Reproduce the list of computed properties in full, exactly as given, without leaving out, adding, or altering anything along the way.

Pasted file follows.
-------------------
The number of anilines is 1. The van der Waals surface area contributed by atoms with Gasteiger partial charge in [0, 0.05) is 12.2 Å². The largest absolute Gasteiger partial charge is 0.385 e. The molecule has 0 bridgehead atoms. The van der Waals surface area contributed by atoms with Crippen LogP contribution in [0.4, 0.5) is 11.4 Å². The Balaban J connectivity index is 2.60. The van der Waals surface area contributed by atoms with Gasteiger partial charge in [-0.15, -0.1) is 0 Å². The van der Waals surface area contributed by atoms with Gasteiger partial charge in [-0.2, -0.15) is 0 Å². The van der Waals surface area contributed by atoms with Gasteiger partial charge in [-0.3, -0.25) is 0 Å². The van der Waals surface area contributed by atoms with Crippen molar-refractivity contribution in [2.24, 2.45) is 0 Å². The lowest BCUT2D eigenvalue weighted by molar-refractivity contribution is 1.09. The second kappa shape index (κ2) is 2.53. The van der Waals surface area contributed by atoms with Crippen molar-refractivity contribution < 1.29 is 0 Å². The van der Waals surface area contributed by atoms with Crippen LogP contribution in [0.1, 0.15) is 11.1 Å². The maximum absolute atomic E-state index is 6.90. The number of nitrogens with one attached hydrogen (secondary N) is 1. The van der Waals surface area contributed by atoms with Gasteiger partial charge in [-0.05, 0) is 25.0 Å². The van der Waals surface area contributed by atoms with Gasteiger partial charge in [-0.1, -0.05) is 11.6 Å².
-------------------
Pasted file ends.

The number of anilines is 1. The van der Waals surface area contributed by atoms with Gasteiger partial charge in [0, 0.05) is 12.2 Å². The largest absolute Gasteiger partial charge is 0.385 e. The molecule has 0 bridgehead atoms. The van der Waals surface area contributed by atoms with Crippen LogP contribution in [0.4, 0.5) is 11.4 Å². The Balaban J connectivity index is 2.60. The van der Waals surface area contributed by atoms with Gasteiger partial charge in [-0.15, -0.1) is 0 Å². The van der Waals surface area contributed by atoms with Gasteiger partial charge in [-0.2, -0.15) is 0 Å². The van der Waals surface area contributed by atoms with Gasteiger partial charge in [-0.3, -0.25) is 0 Å². The van der Waals surface area contributed by atoms with Crippen molar-refractivity contribution in [2.24, 2.45) is 0 Å². The lowest BCUT2D eigenvalue weighted by molar-refractivity contribution is 1.09. The second kappa shape index (κ2) is 2.53. The van der Waals surface area contributed by atoms with Crippen molar-refractivity contribution < 1.29 is 0 Å². The van der Waals surface area contributed by atoms with Crippen LogP contribution in [0.1, 0.15) is 11.1 Å². The maximum absolute atomic E-state index is 6.90. The number of nitrogens with one attached hydrogen (secondary N) is 1. The van der Waals surface area contributed by atoms with Gasteiger partial charge in [-0.05, 0) is 25.0 Å². The van der Waals surface area contributed by atoms with Gasteiger partial charge in [-0.1, -0.05) is 11.6 Å².